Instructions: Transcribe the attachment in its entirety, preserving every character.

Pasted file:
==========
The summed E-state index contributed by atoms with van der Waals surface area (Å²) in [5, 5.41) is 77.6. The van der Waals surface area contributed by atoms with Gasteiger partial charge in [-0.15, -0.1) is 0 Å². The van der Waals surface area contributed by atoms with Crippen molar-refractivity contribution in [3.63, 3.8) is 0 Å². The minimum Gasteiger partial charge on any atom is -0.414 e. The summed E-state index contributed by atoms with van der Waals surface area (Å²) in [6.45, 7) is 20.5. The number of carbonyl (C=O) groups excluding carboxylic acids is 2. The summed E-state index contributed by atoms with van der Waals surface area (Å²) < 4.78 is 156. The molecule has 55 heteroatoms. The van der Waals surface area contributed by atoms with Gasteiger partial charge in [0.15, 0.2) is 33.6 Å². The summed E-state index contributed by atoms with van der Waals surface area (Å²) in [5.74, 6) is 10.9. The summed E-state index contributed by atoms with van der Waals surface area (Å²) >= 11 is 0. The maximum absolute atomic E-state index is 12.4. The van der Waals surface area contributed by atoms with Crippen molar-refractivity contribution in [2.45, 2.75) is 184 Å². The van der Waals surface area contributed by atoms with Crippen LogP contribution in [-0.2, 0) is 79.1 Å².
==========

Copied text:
The summed E-state index contributed by atoms with van der Waals surface area (Å²) in [5, 5.41) is 77.6. The van der Waals surface area contributed by atoms with Gasteiger partial charge in [-0.15, -0.1) is 0 Å². The van der Waals surface area contributed by atoms with Crippen molar-refractivity contribution in [3.63, 3.8) is 0 Å². The minimum Gasteiger partial charge on any atom is -0.414 e. The summed E-state index contributed by atoms with van der Waals surface area (Å²) in [6.45, 7) is 20.5. The number of carbonyl (C=O) groups excluding carboxylic acids is 2. The summed E-state index contributed by atoms with van der Waals surface area (Å²) < 4.78 is 156. The molecule has 55 heteroatoms. The van der Waals surface area contributed by atoms with Gasteiger partial charge in [0.15, 0.2) is 33.6 Å². The summed E-state index contributed by atoms with van der Waals surface area (Å²) in [5.74, 6) is 10.9. The summed E-state index contributed by atoms with van der Waals surface area (Å²) >= 11 is 0. The maximum absolute atomic E-state index is 12.4. The van der Waals surface area contributed by atoms with Crippen molar-refractivity contribution in [2.45, 2.75) is 184 Å². The van der Waals surface area contributed by atoms with Crippen LogP contribution in [-0.2, 0) is 79.1 Å².